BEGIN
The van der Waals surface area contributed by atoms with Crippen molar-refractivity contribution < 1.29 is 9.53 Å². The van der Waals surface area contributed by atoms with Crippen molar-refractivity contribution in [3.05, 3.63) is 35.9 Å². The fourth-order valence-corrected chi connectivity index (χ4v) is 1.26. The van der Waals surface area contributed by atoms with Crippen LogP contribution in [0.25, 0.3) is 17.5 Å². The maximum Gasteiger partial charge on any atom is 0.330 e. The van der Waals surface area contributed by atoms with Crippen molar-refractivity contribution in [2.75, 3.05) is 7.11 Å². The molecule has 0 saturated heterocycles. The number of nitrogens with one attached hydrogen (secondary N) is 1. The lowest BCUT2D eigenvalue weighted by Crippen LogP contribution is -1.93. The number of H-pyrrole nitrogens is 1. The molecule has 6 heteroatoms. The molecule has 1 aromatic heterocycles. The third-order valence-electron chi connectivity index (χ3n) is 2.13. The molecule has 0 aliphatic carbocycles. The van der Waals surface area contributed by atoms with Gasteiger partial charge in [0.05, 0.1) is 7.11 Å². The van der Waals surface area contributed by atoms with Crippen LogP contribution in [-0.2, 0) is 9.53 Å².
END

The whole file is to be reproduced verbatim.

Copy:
The van der Waals surface area contributed by atoms with Crippen molar-refractivity contribution < 1.29 is 9.53 Å². The van der Waals surface area contributed by atoms with Crippen molar-refractivity contribution in [3.05, 3.63) is 35.9 Å². The fourth-order valence-corrected chi connectivity index (χ4v) is 1.26. The van der Waals surface area contributed by atoms with Crippen LogP contribution in [0.25, 0.3) is 17.5 Å². The maximum Gasteiger partial charge on any atom is 0.330 e. The van der Waals surface area contributed by atoms with Crippen molar-refractivity contribution in [2.75, 3.05) is 7.11 Å². The molecule has 0 saturated heterocycles. The number of nitrogens with one attached hydrogen (secondary N) is 1. The lowest BCUT2D eigenvalue weighted by Crippen LogP contribution is -1.93. The number of H-pyrrole nitrogens is 1. The molecule has 6 heteroatoms. The molecule has 1 aromatic heterocycles. The third-order valence-electron chi connectivity index (χ3n) is 2.13. The molecule has 0 aliphatic carbocycles. The van der Waals surface area contributed by atoms with Gasteiger partial charge in [0.05, 0.1) is 7.11 Å². The van der Waals surface area contributed by atoms with Crippen LogP contribution in [-0.2, 0) is 9.53 Å².